It’s essential to ask me: How do you combine both with the new technologies? To say you are sustainable that’s the “forever” part, but at the same time, “adventurous” to say you enjoy life; you can create moments you want to share with friends. That’s what it’s about. Are we conquering the world? I mean, you have to start somewhere. We are, of course, at the beginning, although we are already quite far. After all, we have developed vehicles and technologies, we produce, we sell them. We are currently in North America and a bit in Germany. But there’s still a lot to do. But the real reason was to build something entirely new here, something fun and, at the same time, sustainable.

GICA: You represent a whole, fast-growing scene. People who want to solve global problems with entrepreneurial dynamics – all under the umbrella of “Impact.” Is there a particular mindset of impact entrepreneurs?

Having the energy and the courage to say, “Let’s do this now!” is the foundation of everything, especially as an impact entrepreneur.

Kjell Gruner: First, energy is essential, as with everything in life. You can only make things happen if the right energy is there. Rivian is a founder-led company. RJ Scaringe, our CEO, founded the company and was Employee No. 1 himself. To impact society, he said, “I’m going to start a car company.” Just imagine that. When you talk to him, you can feel this energy.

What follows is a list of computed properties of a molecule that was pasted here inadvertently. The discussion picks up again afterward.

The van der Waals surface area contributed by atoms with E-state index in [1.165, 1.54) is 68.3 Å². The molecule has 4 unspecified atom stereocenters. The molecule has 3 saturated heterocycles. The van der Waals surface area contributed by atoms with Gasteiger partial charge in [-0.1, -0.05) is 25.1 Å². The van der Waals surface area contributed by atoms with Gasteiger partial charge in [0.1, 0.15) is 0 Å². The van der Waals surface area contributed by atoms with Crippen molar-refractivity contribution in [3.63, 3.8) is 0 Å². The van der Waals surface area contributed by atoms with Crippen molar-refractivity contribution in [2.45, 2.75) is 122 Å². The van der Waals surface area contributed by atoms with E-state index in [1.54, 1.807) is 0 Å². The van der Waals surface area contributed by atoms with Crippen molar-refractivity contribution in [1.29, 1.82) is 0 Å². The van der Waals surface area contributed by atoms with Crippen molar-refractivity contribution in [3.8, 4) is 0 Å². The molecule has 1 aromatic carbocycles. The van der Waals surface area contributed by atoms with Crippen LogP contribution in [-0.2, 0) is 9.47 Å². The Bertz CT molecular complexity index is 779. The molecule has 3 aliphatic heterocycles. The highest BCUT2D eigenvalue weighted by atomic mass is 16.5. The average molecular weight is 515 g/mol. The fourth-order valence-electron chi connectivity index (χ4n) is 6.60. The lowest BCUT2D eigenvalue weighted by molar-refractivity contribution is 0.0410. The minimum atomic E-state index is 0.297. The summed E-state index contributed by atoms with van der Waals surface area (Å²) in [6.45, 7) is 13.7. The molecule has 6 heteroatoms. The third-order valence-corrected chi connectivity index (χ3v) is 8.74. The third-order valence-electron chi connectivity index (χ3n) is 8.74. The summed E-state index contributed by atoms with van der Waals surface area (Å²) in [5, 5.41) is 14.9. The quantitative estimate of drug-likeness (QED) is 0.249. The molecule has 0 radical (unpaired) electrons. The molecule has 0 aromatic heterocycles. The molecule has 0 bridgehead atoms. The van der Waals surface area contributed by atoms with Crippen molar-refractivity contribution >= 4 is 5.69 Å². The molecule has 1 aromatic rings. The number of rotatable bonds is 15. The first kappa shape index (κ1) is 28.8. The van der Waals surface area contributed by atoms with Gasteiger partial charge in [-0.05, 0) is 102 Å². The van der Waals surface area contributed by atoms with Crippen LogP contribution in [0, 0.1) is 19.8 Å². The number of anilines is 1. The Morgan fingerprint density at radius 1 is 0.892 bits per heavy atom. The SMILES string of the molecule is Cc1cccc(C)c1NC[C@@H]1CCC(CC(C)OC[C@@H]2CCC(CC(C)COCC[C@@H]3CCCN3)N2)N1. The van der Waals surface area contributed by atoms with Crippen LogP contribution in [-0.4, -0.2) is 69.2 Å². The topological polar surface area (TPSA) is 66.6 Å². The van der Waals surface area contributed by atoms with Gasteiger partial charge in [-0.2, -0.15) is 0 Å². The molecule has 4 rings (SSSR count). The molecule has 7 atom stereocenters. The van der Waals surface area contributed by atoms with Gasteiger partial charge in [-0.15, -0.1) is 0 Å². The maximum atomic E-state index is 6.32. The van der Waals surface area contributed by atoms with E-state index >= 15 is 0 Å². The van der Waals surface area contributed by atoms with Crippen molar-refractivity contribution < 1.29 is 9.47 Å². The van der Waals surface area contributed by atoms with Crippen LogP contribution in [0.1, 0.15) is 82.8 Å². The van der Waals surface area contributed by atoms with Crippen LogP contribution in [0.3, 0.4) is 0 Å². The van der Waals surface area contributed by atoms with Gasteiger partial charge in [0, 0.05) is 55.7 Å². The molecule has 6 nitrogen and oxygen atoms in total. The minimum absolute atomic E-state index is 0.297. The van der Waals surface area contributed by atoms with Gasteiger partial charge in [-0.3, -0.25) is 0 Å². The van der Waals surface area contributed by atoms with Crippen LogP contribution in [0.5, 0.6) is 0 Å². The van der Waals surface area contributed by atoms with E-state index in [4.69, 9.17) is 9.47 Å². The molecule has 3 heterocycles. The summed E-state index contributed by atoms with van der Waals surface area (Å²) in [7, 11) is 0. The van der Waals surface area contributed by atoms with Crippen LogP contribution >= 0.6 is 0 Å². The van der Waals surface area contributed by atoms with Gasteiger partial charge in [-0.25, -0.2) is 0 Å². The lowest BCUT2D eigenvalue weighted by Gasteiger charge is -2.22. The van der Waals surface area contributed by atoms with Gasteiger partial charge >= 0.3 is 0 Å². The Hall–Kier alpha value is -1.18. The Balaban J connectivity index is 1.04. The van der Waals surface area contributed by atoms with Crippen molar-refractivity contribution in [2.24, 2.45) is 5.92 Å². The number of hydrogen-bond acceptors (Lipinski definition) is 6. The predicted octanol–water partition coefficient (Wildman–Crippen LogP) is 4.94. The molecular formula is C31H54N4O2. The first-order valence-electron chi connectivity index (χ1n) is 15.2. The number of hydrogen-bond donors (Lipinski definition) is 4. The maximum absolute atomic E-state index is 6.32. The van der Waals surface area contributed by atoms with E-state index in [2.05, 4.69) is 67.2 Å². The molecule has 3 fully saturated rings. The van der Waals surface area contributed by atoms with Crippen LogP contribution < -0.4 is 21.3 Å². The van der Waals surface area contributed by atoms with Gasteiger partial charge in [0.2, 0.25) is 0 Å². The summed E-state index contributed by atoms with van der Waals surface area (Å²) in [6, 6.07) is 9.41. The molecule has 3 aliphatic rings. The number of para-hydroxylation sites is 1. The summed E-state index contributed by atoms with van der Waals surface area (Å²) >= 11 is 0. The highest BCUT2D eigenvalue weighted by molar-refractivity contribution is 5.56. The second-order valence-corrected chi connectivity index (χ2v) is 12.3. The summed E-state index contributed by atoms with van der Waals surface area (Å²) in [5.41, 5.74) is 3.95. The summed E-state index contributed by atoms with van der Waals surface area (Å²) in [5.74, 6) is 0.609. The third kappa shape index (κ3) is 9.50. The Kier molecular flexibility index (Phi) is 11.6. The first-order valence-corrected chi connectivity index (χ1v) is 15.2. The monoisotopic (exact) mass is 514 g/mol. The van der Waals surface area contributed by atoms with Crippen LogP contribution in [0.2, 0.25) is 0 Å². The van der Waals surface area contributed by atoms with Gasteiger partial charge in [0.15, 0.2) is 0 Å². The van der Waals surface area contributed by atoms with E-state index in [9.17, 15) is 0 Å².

Now, regardless of the industry or technology, he had nothing. Having the energy and the courage to say, “Let’s do this now!” is the foundation of everything, especially as an impact entrepreneur. Of course, you also have to be able to deal with setbacks and make changes along the way. RJ started and first wanted to build a hybrid sports car (because he’s a sports car fan). Eventually, he moved to pure electric vehicles.

Then, the question was: How can we have the most significant impact?

This is why now Rivian is building SUVs and pickup trucks, not sports cars. Because that’s simply the largest market segment. An electric sports car is also a great product, but the market is small. With SUVs and trucks, we can have the most significant impact.